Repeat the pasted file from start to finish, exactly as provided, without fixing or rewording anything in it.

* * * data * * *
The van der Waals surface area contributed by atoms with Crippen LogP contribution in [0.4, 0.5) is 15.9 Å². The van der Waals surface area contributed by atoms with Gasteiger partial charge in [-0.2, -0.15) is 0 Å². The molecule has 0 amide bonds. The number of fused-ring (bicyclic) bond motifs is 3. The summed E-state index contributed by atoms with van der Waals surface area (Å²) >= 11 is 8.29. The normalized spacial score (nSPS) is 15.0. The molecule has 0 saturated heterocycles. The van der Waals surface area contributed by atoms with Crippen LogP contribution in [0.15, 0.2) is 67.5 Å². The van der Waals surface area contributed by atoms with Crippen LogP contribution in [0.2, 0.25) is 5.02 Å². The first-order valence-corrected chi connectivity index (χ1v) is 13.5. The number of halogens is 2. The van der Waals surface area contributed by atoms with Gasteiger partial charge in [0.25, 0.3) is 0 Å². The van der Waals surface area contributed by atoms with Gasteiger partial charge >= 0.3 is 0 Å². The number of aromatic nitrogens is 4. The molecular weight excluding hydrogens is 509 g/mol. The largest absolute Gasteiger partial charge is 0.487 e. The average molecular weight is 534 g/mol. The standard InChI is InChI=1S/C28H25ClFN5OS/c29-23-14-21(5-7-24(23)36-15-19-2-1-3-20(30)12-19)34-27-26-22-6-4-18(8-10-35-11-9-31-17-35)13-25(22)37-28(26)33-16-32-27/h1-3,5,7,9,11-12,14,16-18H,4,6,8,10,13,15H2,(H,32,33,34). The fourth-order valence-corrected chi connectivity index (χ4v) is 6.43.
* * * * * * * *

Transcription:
The van der Waals surface area contributed by atoms with Crippen LogP contribution in [0.4, 0.5) is 15.9 Å². The van der Waals surface area contributed by atoms with Gasteiger partial charge in [-0.2, -0.15) is 0 Å². The molecule has 0 amide bonds. The number of fused-ring (bicyclic) bond motifs is 3. The summed E-state index contributed by atoms with van der Waals surface area (Å²) >= 11 is 8.29. The normalized spacial score (nSPS) is 15.0. The molecule has 0 saturated heterocycles. The van der Waals surface area contributed by atoms with Crippen LogP contribution in [0.15, 0.2) is 67.5 Å². The van der Waals surface area contributed by atoms with Crippen LogP contribution in [0.2, 0.25) is 5.02 Å². The first-order valence-corrected chi connectivity index (χ1v) is 13.5. The number of halogens is 2. The van der Waals surface area contributed by atoms with Gasteiger partial charge in [0.25, 0.3) is 0 Å². The van der Waals surface area contributed by atoms with Gasteiger partial charge >= 0.3 is 0 Å². The number of aromatic nitrogens is 4. The molecular weight excluding hydrogens is 509 g/mol. The largest absolute Gasteiger partial charge is 0.487 e. The average molecular weight is 534 g/mol. The standard InChI is InChI=1S/C28H25ClFN5OS/c29-23-14-21(5-7-24(23)36-15-19-2-1-3-20(30)12-19)34-27-26-22-6-4-18(8-10-35-11-9-31-17-35)13-25(22)37-28(26)33-16-32-27/h1-3,5,7,9,11-12,14,16-18H,4,6,8,10,13,15H2,(H,32,33,34). The fourth-order valence-corrected chi connectivity index (χ4v) is 6.43.